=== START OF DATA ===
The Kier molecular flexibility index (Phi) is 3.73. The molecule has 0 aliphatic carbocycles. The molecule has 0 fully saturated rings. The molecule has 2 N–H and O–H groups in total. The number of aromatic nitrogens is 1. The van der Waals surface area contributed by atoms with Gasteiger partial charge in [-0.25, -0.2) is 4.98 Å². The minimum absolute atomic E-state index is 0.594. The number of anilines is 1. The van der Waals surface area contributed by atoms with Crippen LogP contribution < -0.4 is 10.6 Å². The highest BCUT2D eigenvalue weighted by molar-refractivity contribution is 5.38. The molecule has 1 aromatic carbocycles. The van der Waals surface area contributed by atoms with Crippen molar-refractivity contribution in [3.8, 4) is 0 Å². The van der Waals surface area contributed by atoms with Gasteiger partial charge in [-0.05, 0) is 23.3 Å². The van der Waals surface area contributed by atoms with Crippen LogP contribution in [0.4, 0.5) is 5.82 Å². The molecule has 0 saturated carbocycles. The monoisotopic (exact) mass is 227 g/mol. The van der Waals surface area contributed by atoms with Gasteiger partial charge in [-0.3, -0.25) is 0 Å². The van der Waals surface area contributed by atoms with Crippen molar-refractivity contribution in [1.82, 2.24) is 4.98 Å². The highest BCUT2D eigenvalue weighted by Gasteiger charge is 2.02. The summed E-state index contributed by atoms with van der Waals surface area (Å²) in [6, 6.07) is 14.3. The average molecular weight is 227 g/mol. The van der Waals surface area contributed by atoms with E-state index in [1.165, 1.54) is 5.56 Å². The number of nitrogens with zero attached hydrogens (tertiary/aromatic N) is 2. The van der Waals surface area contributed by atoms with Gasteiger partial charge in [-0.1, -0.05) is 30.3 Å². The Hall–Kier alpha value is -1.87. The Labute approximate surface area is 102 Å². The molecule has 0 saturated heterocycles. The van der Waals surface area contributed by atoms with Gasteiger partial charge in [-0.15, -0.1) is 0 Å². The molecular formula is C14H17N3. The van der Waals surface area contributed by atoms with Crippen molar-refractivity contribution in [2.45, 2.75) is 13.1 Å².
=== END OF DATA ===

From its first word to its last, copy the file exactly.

The Kier molecular flexibility index (Phi) is 3.73. The molecule has 0 aliphatic carbocycles. The molecule has 0 fully saturated rings. The molecule has 2 N–H and O–H groups in total. The number of aromatic nitrogens is 1. The van der Waals surface area contributed by atoms with Gasteiger partial charge in [-0.25, -0.2) is 4.98 Å². The minimum absolute atomic E-state index is 0.594. The number of anilines is 1. The van der Waals surface area contributed by atoms with Crippen LogP contribution < -0.4 is 10.6 Å². The highest BCUT2D eigenvalue weighted by molar-refractivity contribution is 5.38. The molecule has 1 aromatic carbocycles. The van der Waals surface area contributed by atoms with Crippen molar-refractivity contribution in [3.8, 4) is 0 Å². The van der Waals surface area contributed by atoms with Gasteiger partial charge in [-0.05, 0) is 23.3 Å². The van der Waals surface area contributed by atoms with Crippen LogP contribution in [0.4, 0.5) is 5.82 Å². The molecule has 0 saturated carbocycles. The monoisotopic (exact) mass is 227 g/mol. The van der Waals surface area contributed by atoms with Gasteiger partial charge in [-0.3, -0.25) is 0 Å². The van der Waals surface area contributed by atoms with Crippen molar-refractivity contribution in [1.82, 2.24) is 4.98 Å². The highest BCUT2D eigenvalue weighted by Gasteiger charge is 2.02. The summed E-state index contributed by atoms with van der Waals surface area (Å²) in [6, 6.07) is 14.3. The average molecular weight is 227 g/mol. The van der Waals surface area contributed by atoms with E-state index in [1.165, 1.54) is 5.56 Å². The number of nitrogens with zero attached hydrogens (tertiary/aromatic N) is 2. The van der Waals surface area contributed by atoms with Gasteiger partial charge in [-0.1, -0.05) is 30.3 Å². The Hall–Kier alpha value is -1.87. The Labute approximate surface area is 102 Å². The molecule has 0 saturated heterocycles. The van der Waals surface area contributed by atoms with Gasteiger partial charge in [-0.15, -0.1) is 0 Å². The molecular formula is C14H17N3. The van der Waals surface area contributed by atoms with Crippen molar-refractivity contribution in [2.45, 2.75) is 13.1 Å².